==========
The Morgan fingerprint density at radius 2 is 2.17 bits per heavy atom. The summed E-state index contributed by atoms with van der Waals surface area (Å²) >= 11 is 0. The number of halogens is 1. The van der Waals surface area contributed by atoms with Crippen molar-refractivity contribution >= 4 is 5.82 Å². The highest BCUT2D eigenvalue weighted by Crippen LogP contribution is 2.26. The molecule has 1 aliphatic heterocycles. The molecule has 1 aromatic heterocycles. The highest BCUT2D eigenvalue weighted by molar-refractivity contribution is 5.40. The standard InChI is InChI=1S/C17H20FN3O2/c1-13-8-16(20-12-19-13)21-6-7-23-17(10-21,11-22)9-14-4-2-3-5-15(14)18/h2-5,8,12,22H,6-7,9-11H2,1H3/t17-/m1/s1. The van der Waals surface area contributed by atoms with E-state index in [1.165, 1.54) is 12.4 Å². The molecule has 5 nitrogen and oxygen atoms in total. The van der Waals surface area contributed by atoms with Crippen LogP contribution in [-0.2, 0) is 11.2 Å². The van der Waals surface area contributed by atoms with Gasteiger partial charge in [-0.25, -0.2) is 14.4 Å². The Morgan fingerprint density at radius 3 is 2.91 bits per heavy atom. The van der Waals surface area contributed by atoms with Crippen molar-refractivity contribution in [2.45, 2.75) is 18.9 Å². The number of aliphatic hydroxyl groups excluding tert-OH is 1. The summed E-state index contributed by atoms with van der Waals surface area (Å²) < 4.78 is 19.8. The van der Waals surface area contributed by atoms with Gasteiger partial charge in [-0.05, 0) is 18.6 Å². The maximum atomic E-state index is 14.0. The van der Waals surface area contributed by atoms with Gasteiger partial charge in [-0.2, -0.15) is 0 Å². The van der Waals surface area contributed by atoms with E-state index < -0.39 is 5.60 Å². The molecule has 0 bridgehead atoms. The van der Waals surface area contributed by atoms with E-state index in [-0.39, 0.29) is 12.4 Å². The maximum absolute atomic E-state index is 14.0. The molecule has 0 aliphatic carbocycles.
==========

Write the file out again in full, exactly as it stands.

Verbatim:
The Morgan fingerprint density at radius 2 is 2.17 bits per heavy atom. The summed E-state index contributed by atoms with van der Waals surface area (Å²) >= 11 is 0. The number of halogens is 1. The van der Waals surface area contributed by atoms with Crippen molar-refractivity contribution >= 4 is 5.82 Å². The highest BCUT2D eigenvalue weighted by Crippen LogP contribution is 2.26. The molecule has 1 aliphatic heterocycles. The molecule has 1 aromatic heterocycles. The highest BCUT2D eigenvalue weighted by molar-refractivity contribution is 5.40. The standard InChI is InChI=1S/C17H20FN3O2/c1-13-8-16(20-12-19-13)21-6-7-23-17(10-21,11-22)9-14-4-2-3-5-15(14)18/h2-5,8,12,22H,6-7,9-11H2,1H3/t17-/m1/s1. The van der Waals surface area contributed by atoms with E-state index in [1.165, 1.54) is 12.4 Å². The molecule has 5 nitrogen and oxygen atoms in total. The van der Waals surface area contributed by atoms with Crippen LogP contribution in [-0.2, 0) is 11.2 Å². The van der Waals surface area contributed by atoms with Gasteiger partial charge in [-0.25, -0.2) is 14.4 Å². The Morgan fingerprint density at radius 3 is 2.91 bits per heavy atom. The van der Waals surface area contributed by atoms with Crippen molar-refractivity contribution in [2.45, 2.75) is 18.9 Å². The number of aliphatic hydroxyl groups excluding tert-OH is 1. The summed E-state index contributed by atoms with van der Waals surface area (Å²) < 4.78 is 19.8. The van der Waals surface area contributed by atoms with Gasteiger partial charge in [-0.05, 0) is 18.6 Å². The maximum atomic E-state index is 14.0. The van der Waals surface area contributed by atoms with Gasteiger partial charge in [-0.2, -0.15) is 0 Å². The van der Waals surface area contributed by atoms with E-state index < -0.39 is 5.60 Å². The molecule has 0 bridgehead atoms. The van der Waals surface area contributed by atoms with E-state index in [-0.39, 0.29) is 12.4 Å². The maximum absolute atomic E-state index is 14.0. The molecule has 0 aliphatic carbocycles.